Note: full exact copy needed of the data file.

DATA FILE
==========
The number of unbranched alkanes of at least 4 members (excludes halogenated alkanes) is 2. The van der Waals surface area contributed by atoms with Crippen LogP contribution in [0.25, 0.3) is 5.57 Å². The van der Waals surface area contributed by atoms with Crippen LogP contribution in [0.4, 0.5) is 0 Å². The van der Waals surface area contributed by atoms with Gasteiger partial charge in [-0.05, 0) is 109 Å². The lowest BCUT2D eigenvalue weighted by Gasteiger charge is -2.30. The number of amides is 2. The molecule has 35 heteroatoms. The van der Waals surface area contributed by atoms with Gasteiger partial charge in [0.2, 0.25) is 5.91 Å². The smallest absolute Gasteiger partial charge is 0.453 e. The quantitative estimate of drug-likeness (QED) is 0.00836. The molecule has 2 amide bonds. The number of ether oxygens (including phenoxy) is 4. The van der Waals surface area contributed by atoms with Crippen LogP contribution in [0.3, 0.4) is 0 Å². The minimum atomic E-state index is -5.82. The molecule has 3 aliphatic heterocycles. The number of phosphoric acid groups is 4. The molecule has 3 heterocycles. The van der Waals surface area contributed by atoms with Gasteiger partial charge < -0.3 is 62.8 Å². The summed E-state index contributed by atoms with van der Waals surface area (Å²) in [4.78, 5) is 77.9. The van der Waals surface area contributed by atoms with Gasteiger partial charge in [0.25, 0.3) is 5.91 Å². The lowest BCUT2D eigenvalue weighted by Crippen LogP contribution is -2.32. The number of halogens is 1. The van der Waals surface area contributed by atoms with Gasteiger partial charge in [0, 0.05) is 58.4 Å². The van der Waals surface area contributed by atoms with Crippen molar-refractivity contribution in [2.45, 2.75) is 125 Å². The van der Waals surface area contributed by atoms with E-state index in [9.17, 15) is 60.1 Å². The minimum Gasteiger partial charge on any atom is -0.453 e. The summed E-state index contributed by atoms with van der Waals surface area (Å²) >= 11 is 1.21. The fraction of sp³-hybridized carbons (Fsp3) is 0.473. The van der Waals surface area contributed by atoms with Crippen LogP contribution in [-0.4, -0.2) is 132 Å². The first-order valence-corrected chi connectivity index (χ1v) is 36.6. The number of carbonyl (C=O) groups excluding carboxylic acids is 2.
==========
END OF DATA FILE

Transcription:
The number of unbranched alkanes of at least 4 members (excludes halogenated alkanes) is 2. The van der Waals surface area contributed by atoms with Crippen LogP contribution in [0.25, 0.3) is 5.57 Å². The van der Waals surface area contributed by atoms with Crippen LogP contribution in [0.4, 0.5) is 0 Å². The van der Waals surface area contributed by atoms with Gasteiger partial charge in [-0.05, 0) is 109 Å². The lowest BCUT2D eigenvalue weighted by Gasteiger charge is -2.30. The number of amides is 2. The molecule has 35 heteroatoms. The van der Waals surface area contributed by atoms with Gasteiger partial charge in [0.2, 0.25) is 5.91 Å². The smallest absolute Gasteiger partial charge is 0.453 e. The quantitative estimate of drug-likeness (QED) is 0.00836. The molecule has 2 amide bonds. The number of ether oxygens (including phenoxy) is 4. The van der Waals surface area contributed by atoms with Crippen LogP contribution in [0.3, 0.4) is 0 Å². The minimum atomic E-state index is -5.82. The molecule has 3 aliphatic heterocycles. The number of phosphoric acid groups is 4. The molecule has 3 heterocycles. The van der Waals surface area contributed by atoms with Gasteiger partial charge < -0.3 is 62.8 Å². The summed E-state index contributed by atoms with van der Waals surface area (Å²) in [4.78, 5) is 77.9. The van der Waals surface area contributed by atoms with Gasteiger partial charge in [0.25, 0.3) is 5.91 Å². The lowest BCUT2D eigenvalue weighted by Crippen LogP contribution is -2.32. The number of halogens is 1. The van der Waals surface area contributed by atoms with Gasteiger partial charge in [0, 0.05) is 58.4 Å². The van der Waals surface area contributed by atoms with Crippen molar-refractivity contribution in [2.45, 2.75) is 125 Å². The van der Waals surface area contributed by atoms with E-state index in [9.17, 15) is 60.1 Å². The minimum Gasteiger partial charge on any atom is -0.453 e. The summed E-state index contributed by atoms with van der Waals surface area (Å²) >= 11 is 1.21. The fraction of sp³-hybridized carbons (Fsp3) is 0.473. The van der Waals surface area contributed by atoms with Crippen LogP contribution in [-0.4, -0.2) is 132 Å². The first-order valence-corrected chi connectivity index (χ1v) is 36.6. The number of carbonyl (C=O) groups excluding carboxylic acids is 2.